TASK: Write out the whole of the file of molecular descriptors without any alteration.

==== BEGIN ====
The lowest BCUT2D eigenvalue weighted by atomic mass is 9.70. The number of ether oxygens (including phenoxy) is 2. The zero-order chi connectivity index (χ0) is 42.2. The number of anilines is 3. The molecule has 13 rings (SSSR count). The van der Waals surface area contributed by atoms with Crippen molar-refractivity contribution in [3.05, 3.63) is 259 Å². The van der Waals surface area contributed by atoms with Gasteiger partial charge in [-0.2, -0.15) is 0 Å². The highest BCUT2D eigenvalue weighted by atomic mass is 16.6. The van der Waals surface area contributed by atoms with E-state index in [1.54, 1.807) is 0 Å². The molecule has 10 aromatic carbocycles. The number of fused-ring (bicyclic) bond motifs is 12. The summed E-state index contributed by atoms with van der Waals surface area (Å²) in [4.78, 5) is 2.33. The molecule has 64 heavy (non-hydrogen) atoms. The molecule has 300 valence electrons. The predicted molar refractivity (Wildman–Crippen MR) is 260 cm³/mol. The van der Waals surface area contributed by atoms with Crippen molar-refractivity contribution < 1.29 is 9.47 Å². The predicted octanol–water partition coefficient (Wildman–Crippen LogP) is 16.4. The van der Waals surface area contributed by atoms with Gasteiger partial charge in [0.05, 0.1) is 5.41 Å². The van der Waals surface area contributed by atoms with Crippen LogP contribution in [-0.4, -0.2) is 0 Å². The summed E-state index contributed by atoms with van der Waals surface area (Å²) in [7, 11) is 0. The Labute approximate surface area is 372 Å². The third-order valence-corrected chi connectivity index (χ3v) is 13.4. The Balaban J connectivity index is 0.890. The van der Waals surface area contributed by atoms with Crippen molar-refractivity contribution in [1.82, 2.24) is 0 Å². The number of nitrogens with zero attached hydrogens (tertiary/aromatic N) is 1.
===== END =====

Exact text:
The lowest BCUT2D eigenvalue weighted by atomic mass is 9.70. The number of ether oxygens (including phenoxy) is 2. The zero-order chi connectivity index (χ0) is 42.2. The number of anilines is 3. The molecule has 13 rings (SSSR count). The van der Waals surface area contributed by atoms with Crippen molar-refractivity contribution in [3.05, 3.63) is 259 Å². The van der Waals surface area contributed by atoms with Gasteiger partial charge in [-0.2, -0.15) is 0 Å². The highest BCUT2D eigenvalue weighted by atomic mass is 16.6. The van der Waals surface area contributed by atoms with E-state index in [1.54, 1.807) is 0 Å². The molecule has 10 aromatic carbocycles. The number of fused-ring (bicyclic) bond motifs is 12. The summed E-state index contributed by atoms with van der Waals surface area (Å²) in [4.78, 5) is 2.33. The molecule has 64 heavy (non-hydrogen) atoms. The molecule has 300 valence electrons. The predicted molar refractivity (Wildman–Crippen MR) is 260 cm³/mol. The van der Waals surface area contributed by atoms with Crippen molar-refractivity contribution < 1.29 is 9.47 Å². The predicted octanol–water partition coefficient (Wildman–Crippen LogP) is 16.4. The van der Waals surface area contributed by atoms with Gasteiger partial charge in [0.05, 0.1) is 5.41 Å². The van der Waals surface area contributed by atoms with Crippen LogP contribution in [-0.4, -0.2) is 0 Å². The summed E-state index contributed by atoms with van der Waals surface area (Å²) in [7, 11) is 0. The Labute approximate surface area is 372 Å². The third-order valence-corrected chi connectivity index (χ3v) is 13.4. The Balaban J connectivity index is 0.890. The van der Waals surface area contributed by atoms with Crippen molar-refractivity contribution in [1.82, 2.24) is 0 Å². The number of nitrogens with zero attached hydrogens (tertiary/aromatic N) is 1.